[erlang-questions] Blog: Erlang Fractal Benchmark
Tue Jun 5 09:50:11 CEST 2007
On 6/5/07, Jim Menard <> wrote:
> On 6/4/07, Ulf Wiger (TN/EAB) <> wrote:
> > I ran it on my machine, which scored a miserable
> > 4.2 seconds. Adding is_float/1 guards around all
> > variables that are floats (quite a few) and
> > compiling with native brought it down to 1.8 secs.
> It sped up my version considerably as well. Why is that? I thought
> that a guard clause was only used to select which function clause to
> run. How does checking to see if something is a float make things
> faster instead of slowing it down by having to execute is_float/1 for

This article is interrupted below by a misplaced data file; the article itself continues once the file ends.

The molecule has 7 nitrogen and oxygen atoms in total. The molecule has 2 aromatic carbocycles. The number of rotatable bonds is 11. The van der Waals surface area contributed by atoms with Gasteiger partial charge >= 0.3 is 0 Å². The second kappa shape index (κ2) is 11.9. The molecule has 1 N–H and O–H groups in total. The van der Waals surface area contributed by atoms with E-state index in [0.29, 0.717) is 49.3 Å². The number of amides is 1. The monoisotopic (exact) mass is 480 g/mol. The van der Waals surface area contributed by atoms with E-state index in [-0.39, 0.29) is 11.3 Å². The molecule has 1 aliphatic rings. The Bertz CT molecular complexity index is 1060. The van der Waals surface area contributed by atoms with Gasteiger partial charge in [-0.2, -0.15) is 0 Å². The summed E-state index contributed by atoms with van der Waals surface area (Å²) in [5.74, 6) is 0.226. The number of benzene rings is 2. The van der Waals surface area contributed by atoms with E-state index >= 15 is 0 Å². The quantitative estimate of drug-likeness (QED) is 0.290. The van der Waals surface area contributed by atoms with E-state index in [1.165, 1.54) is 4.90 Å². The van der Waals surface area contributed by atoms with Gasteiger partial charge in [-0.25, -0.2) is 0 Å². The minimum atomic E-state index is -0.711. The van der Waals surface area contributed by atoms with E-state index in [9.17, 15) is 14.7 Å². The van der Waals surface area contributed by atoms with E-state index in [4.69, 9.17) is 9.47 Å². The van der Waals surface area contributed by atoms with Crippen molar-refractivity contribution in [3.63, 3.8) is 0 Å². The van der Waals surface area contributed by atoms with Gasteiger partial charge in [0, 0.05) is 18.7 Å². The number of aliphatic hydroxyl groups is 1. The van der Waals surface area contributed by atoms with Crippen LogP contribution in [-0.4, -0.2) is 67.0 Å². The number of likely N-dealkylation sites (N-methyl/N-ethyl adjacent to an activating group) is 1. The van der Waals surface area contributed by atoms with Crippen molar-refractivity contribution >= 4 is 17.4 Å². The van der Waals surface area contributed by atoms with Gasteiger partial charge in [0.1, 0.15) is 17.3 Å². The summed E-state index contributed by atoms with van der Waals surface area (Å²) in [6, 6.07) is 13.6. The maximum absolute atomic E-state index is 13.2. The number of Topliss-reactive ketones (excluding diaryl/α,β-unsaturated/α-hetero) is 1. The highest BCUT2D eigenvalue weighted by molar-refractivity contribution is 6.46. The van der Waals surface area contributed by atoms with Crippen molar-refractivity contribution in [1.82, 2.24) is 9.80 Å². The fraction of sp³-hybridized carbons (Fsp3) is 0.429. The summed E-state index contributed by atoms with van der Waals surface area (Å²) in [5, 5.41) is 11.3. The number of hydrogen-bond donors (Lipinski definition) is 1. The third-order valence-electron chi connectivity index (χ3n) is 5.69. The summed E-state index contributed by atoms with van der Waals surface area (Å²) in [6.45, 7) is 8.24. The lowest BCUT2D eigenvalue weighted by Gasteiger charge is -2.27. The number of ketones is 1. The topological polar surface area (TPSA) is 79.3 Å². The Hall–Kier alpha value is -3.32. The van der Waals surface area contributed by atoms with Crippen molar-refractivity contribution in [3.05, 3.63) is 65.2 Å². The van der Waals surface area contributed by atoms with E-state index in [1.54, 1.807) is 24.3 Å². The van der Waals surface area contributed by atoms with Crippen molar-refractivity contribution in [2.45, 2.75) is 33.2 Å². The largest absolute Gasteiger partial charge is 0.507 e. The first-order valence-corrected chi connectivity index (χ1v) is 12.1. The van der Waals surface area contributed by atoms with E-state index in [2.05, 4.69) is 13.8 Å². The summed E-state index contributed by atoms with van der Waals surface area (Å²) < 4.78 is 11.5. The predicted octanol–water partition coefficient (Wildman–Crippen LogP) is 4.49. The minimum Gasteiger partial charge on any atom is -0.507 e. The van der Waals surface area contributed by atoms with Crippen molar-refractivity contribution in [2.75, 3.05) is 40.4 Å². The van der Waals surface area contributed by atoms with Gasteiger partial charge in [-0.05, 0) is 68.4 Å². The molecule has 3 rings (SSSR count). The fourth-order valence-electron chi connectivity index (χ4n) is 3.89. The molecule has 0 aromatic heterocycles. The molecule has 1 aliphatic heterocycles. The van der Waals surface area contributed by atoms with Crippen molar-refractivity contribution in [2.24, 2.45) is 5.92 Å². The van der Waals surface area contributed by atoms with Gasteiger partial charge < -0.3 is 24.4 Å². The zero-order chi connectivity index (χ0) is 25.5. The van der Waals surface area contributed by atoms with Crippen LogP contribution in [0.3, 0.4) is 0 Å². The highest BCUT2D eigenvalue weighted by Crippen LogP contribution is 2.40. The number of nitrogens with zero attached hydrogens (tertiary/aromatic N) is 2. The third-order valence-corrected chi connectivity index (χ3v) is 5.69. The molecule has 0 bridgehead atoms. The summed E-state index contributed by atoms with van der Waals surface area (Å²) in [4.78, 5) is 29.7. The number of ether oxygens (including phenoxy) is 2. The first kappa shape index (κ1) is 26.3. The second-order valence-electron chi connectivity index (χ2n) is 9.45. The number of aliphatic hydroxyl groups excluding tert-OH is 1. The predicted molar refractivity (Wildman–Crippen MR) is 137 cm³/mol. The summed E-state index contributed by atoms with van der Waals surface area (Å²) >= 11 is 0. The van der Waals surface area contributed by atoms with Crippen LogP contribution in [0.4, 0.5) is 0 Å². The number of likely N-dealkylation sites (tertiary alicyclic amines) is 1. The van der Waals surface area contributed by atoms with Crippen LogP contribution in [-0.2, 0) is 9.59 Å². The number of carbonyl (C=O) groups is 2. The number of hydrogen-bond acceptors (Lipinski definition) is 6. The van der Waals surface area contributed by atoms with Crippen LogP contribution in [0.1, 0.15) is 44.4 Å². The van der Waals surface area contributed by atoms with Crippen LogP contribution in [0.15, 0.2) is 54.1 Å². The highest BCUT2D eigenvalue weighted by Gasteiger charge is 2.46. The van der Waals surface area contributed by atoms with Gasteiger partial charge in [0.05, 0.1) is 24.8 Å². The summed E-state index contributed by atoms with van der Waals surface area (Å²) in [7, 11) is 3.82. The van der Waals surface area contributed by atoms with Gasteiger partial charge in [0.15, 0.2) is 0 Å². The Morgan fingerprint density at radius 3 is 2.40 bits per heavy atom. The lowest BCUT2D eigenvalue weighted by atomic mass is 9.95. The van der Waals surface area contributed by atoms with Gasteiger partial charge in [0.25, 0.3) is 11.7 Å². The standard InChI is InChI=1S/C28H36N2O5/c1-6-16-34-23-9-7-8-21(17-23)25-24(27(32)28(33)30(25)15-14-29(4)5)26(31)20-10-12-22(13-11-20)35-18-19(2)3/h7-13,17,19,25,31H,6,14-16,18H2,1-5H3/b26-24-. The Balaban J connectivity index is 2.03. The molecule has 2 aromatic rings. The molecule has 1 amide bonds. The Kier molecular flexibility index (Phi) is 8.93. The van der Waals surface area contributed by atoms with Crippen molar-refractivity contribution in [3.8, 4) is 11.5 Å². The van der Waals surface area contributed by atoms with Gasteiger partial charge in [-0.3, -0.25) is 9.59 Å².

> each call?
I have never look at the compiler code, but I think than doing the test
"is_float" is quite easy, and after that the compiler can assume that the
argument is float and thus it can use the dedicated instruction of the
machine ... I'm not so clear about what really happens but I imagine than
more the compiler has constraints more it can optimize the production of
That's even not "my 2 cents" ;)
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